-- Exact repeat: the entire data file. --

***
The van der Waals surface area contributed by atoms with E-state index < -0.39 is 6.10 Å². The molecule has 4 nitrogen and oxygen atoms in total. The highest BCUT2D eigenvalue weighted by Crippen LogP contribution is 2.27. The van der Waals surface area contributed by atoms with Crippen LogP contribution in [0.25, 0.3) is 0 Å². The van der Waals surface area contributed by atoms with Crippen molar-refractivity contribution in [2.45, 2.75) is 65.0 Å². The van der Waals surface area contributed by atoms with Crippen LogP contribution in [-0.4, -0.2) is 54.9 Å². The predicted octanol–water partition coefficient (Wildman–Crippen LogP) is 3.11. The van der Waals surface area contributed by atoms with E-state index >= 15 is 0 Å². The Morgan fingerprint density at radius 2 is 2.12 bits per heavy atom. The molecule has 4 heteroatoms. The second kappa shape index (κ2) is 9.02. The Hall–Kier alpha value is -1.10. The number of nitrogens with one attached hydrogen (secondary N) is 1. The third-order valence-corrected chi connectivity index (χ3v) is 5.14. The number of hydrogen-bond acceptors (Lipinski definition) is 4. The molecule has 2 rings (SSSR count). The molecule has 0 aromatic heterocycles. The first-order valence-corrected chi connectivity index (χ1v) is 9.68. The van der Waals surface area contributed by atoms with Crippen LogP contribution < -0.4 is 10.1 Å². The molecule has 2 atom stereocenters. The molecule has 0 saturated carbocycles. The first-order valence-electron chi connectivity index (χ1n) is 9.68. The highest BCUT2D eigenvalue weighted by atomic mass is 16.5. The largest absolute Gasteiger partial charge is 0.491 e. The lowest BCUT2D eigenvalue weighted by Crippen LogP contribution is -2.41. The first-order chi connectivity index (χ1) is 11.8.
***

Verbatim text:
The van der Waals surface area contributed by atoms with E-state index < -0.39 is 6.10 Å². The molecule has 4 nitrogen and oxygen atoms in total. The highest BCUT2D eigenvalue weighted by Crippen LogP contribution is 2.27. The van der Waals surface area contributed by atoms with Crippen LogP contribution in [0.25, 0.3) is 0 Å². The van der Waals surface area contributed by atoms with Crippen molar-refractivity contribution in [2.45, 2.75) is 65.0 Å². The van der Waals surface area contributed by atoms with Crippen LogP contribution in [-0.4, -0.2) is 54.9 Å². The predicted octanol–water partition coefficient (Wildman–Crippen LogP) is 3.11. The van der Waals surface area contributed by atoms with E-state index >= 15 is 0 Å². The Morgan fingerprint density at radius 2 is 2.12 bits per heavy atom. The molecule has 4 heteroatoms. The second kappa shape index (κ2) is 9.02. The Hall–Kier alpha value is -1.10. The number of nitrogens with one attached hydrogen (secondary N) is 1. The third-order valence-corrected chi connectivity index (χ3v) is 5.14. The number of hydrogen-bond acceptors (Lipinski definition) is 4. The molecule has 2 rings (SSSR count). The molecule has 0 aromatic heterocycles. The first-order valence-corrected chi connectivity index (χ1v) is 9.68. The van der Waals surface area contributed by atoms with Crippen LogP contribution < -0.4 is 10.1 Å². The molecule has 2 atom stereocenters. The molecule has 0 saturated carbocycles. The first-order valence-electron chi connectivity index (χ1n) is 9.68. The highest BCUT2D eigenvalue weighted by atomic mass is 16.5. The largest absolute Gasteiger partial charge is 0.491 e. The lowest BCUT2D eigenvalue weighted by Crippen LogP contribution is -2.41. The first-order chi connectivity index (χ1) is 11.8.